I’VE TRACED a maternal great-great-great-grandfather to 1819 and a paternal great-great-great-grandfather to 1837. A great-great-grandfather was lucky enough to be born free in Virginia in 1854. When my maternal grandparents was born, women could not vote, and all four of my grandparents indubitably faced roadblocks to voting. My maternal grandfather served in World War I, and my father was in Vietnam.
In a few hours, I’m voting because Charles Trotter was born as the nation was rebuilding after the War of 1812 then witnessed war and another reconstruction. I’m voting because of the obvious reason why some ancestors only blip into existence in the 1870 Census. I’m voting because Pvt. Elliott and Sgt. Robinson donned uniforms and served this nation. I’m voting because I was raised by people who overcame being barred from entering through the front door of the neighborhood grocery store, patronizing certain restaurants, attending integrated schools and voting as easily as I will in just a few hours.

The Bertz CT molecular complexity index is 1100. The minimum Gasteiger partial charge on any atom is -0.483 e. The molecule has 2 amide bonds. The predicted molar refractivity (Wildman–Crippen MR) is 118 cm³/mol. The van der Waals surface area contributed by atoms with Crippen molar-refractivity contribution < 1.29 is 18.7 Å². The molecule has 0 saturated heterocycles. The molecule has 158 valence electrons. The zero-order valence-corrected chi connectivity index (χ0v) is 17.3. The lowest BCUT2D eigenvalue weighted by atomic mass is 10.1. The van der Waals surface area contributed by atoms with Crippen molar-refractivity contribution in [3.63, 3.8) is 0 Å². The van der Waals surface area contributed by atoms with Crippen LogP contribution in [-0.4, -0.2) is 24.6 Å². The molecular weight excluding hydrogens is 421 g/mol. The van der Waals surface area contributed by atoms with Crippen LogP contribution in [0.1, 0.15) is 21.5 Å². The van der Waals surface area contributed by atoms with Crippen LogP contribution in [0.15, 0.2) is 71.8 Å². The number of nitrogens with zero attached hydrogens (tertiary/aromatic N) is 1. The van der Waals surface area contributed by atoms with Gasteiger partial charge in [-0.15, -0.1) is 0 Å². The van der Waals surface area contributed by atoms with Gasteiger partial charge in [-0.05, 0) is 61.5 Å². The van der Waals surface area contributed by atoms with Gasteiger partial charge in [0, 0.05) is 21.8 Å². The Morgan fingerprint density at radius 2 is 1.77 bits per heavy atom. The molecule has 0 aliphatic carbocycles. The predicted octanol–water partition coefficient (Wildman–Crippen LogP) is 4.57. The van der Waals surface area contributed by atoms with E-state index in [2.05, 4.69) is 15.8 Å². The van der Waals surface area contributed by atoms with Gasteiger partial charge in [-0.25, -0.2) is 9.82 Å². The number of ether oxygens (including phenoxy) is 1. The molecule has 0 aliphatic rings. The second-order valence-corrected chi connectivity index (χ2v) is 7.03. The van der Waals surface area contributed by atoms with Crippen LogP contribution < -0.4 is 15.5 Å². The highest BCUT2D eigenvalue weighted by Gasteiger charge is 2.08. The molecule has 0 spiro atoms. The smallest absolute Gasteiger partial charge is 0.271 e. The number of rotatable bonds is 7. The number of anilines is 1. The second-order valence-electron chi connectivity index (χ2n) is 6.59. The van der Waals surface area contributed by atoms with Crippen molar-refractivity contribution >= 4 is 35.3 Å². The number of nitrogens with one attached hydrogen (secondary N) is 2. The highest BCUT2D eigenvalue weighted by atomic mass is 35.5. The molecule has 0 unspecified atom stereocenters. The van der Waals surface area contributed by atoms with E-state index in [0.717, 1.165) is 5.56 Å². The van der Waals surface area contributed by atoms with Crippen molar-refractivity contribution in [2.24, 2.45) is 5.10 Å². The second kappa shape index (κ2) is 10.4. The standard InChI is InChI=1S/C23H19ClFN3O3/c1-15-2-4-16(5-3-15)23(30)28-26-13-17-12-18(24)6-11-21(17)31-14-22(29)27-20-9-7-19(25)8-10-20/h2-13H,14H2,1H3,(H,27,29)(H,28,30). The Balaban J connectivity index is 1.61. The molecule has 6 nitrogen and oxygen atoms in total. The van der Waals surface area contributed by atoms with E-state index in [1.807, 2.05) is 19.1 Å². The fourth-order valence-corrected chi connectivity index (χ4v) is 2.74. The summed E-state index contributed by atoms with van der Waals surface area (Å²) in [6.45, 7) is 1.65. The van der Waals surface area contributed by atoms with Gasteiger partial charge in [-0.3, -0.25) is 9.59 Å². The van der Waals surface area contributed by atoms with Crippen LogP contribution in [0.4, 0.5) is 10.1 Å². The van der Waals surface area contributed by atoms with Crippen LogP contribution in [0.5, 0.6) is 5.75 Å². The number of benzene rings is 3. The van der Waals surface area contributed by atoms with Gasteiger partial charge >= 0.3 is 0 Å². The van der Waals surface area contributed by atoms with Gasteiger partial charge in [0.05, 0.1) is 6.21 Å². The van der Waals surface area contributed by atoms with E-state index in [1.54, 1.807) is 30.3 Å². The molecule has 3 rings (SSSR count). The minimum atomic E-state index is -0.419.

I’m voting because if I don’t, everything my family went through in the 197 years I can trace means nothing.